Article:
Thursday, 4 April 2013

Whistles and bleeps

The whistle could be one of the greater inventions for domestic energy saving. Apparently it was invented after the first world war by Sholom Borgelman, owner of a sheet metal works in London. It's one of those inventions that is so small and obvious that we forget it was ever invented, and details are difficult to come by. You get into one of those circular searches on the internet, where the same little bit of information has been cut and pasted from site to site so many times that it's difficult to see where it came from. Also, most of the hits refer directly or indirectly to items for sale, reminding you that the internet is not so much a font of information as a large shopping arcade. 

Sholom Borgelman is a great name, but apparently he changed it to Borman. It's difficult to find any other information about him. There are no other references to him or his sheet metal works on the internet except single sentences talking about his whistling kettle invention. He doesn't even feature on Wikipedia. has no Borgelmans living in the US or UK. It looks like his son Barney Borman was a communist councillor in East London, so perhaps the whole family's history was swept away, leaving only a kettle whistle rattling on the floor. 

The steam whistle had been around since the 1850s, although applying the same principle to a kettle only seems obvious to us after the event. The whistle itself is ancient, going back to China like most other inventions that we don't associate with a dead white male, and a few that we do. Wikipedia tells us that Joseph Hudson of Birmingham, England, made the first whistle to be used by a football referee in 1868 and William Atack, a New Zealander, was the world's first referee to use a whistle to stop a game of sport in 1884.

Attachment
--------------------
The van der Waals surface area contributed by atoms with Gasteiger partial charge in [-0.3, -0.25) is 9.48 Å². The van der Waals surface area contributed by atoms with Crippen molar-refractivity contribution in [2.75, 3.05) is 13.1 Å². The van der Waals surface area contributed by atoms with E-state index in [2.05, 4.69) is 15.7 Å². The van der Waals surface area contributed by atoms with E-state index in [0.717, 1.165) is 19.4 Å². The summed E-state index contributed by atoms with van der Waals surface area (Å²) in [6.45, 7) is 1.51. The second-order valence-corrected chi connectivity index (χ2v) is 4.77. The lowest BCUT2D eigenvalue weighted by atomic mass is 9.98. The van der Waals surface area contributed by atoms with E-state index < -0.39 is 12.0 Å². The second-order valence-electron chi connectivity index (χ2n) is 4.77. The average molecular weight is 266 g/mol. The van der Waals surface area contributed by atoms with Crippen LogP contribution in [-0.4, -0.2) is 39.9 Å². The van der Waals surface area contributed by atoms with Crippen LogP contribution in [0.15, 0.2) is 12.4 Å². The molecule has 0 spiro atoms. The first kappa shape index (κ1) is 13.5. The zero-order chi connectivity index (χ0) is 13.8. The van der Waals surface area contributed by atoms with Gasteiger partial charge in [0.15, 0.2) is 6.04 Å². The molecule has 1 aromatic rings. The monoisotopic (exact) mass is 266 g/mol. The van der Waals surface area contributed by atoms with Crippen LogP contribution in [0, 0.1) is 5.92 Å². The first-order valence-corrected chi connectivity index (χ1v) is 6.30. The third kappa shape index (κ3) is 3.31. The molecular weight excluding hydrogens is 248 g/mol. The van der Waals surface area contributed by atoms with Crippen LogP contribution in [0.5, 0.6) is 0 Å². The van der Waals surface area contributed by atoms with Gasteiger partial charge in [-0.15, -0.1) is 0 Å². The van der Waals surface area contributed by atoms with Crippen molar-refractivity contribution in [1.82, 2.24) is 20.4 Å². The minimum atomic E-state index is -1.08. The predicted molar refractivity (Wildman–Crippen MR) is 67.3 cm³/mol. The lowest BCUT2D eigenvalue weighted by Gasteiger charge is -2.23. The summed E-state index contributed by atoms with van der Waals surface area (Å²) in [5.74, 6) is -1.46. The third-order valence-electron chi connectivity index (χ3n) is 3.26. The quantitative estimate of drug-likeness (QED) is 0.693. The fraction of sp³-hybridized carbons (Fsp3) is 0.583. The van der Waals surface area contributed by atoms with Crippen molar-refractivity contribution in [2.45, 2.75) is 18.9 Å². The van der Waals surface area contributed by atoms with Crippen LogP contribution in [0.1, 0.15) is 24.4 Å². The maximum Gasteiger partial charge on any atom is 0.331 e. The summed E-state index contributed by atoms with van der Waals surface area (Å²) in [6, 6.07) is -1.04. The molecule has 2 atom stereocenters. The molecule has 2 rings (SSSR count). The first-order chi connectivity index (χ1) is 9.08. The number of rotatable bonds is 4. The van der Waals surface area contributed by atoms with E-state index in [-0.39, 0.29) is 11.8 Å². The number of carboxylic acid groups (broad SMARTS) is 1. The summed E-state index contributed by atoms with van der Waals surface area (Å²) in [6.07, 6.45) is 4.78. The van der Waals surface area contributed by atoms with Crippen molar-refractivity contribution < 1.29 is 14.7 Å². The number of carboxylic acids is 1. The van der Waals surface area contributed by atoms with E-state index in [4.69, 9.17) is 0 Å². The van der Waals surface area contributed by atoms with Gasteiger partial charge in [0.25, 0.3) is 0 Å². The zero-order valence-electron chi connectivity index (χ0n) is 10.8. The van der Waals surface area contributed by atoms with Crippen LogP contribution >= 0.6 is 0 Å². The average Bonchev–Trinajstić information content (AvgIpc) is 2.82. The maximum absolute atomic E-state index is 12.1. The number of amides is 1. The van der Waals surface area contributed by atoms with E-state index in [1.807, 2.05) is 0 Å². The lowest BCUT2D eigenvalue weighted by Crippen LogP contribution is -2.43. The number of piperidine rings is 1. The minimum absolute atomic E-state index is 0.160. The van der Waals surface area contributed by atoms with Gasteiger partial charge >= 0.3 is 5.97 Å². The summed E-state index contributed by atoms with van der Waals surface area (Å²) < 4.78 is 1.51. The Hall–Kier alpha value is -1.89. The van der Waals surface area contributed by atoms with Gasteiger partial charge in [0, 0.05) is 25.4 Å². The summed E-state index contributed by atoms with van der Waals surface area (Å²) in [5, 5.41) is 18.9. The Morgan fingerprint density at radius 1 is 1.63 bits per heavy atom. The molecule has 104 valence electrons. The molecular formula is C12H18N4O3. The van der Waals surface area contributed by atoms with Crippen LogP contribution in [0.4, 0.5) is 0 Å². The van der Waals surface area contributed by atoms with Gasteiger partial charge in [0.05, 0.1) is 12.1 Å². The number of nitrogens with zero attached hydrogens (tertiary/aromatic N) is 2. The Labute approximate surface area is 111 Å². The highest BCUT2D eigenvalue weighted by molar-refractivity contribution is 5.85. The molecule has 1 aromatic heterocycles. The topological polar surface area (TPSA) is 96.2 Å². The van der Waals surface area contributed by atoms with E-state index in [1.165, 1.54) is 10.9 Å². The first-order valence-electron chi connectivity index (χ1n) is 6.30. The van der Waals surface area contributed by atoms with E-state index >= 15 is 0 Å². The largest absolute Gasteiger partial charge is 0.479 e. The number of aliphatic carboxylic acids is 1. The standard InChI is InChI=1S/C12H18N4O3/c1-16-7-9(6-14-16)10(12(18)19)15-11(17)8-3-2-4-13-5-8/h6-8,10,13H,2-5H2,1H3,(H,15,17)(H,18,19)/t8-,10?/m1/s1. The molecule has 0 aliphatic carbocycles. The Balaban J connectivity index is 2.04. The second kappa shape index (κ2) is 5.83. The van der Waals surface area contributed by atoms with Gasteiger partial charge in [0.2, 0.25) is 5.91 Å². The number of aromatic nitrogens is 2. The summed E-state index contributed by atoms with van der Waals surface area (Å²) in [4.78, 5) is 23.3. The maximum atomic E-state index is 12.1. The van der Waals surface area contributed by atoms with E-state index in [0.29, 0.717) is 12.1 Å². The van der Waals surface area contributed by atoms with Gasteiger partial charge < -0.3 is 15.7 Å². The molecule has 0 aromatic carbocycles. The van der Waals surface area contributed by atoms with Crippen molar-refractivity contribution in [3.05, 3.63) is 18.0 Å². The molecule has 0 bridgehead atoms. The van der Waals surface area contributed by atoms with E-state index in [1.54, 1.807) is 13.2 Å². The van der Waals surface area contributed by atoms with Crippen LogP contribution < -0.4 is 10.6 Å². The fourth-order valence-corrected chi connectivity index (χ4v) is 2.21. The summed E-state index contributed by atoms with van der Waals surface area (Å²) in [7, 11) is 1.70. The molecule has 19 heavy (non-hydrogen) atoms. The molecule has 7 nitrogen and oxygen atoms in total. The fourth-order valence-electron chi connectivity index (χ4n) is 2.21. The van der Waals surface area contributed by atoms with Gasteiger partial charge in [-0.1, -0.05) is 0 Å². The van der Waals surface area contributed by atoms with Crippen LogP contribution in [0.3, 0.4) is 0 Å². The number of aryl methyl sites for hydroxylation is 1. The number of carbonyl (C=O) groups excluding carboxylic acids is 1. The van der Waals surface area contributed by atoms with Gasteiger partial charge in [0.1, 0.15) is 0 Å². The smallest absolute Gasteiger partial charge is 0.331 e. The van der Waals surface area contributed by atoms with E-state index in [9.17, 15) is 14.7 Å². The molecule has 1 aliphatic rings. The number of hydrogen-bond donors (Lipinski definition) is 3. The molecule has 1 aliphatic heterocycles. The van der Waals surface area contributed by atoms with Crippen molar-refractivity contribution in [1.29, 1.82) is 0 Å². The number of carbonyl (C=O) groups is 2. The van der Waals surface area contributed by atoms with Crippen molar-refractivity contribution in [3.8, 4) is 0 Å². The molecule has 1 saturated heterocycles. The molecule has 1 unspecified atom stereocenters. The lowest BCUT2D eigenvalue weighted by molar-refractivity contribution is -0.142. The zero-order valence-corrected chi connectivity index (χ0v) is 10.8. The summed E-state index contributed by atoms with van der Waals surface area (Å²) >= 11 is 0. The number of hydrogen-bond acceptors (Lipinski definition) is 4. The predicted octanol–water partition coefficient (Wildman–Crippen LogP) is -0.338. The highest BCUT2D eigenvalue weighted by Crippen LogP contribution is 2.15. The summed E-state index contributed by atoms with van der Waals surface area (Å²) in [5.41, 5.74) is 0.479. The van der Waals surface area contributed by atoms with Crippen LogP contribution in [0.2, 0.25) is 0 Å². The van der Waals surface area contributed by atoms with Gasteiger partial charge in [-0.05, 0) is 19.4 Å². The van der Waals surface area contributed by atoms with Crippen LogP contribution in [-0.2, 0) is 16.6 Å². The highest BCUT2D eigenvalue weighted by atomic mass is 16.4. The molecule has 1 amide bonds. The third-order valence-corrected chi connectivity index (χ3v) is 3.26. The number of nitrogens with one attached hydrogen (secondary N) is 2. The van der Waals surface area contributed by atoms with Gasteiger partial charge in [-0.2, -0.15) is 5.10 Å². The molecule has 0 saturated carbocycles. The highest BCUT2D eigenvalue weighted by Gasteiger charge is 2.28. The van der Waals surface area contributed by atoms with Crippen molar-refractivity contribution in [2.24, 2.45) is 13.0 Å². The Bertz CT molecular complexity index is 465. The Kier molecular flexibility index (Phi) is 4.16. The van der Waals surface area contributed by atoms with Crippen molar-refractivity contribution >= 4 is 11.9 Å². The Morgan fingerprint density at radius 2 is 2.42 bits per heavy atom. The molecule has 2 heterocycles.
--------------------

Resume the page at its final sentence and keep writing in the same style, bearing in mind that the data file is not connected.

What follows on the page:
So anyway, for the past year, I've been thinking about getting a kettle with a whistle. This would save  electricity. It's been estimated that 4% of UK domestic carbon emissions come from the kettle, and as another tea-loving nation, Japan no doubt is similar

The beauty of a whistle is that it tells you when to switch off the heat. Running in the kilowatts, ten seconds of extra kettle boiling equates to an hour leaving one of our low-energy LEDs on. The electric kettle goes one step further by switching the heat off for you when the desired temperature is reached. Seth Stevenson pays homage to the electric kettle here

Hot water dispensing Thermos flasks are common in Japan, many that can be plugged in to keep the water at the desired temperature. I'm ambivalent towards these as the savings made by stopping the heat as soon as the water boils are probably squandered in the energy used to keep the water hot for hours afterwards. So for the past year we've been using our stove-top kettle, still quite impressed that the handle doesn't get hot.

Then, when I put the kettle on this morning, I found a function on our IH hob. I knew there was a tempura setting, which keeps the chip-pan at 180 degrees. This morning I found a kettle in the menu, with choices of 0.5 litres up to 2 litres. It beeps a few times when the water has boiled, and switches itself off, so we have the best of an electric kettle and a whistle. 

The key point to energy saving is to just boil the amount of water you need, and of course the steel kettle doesn't tell us how much water is in it, and the fact that we have to choose a setting for the amount of water means that it's probably working on a timer rather than a thermostat to decide when the water is ready. Further investigation is necessary. We should probably put in different amounts of water depending on whether we want a rolling boil for proper tea, or water at slightly lower temperature for green tea. It will take time to change the ritualistic behaviour of kettle boiling, but it's time to make new rituals for a new world; to raise awareness of exactly how much water should go into the kettle and then bury it in our subconscious.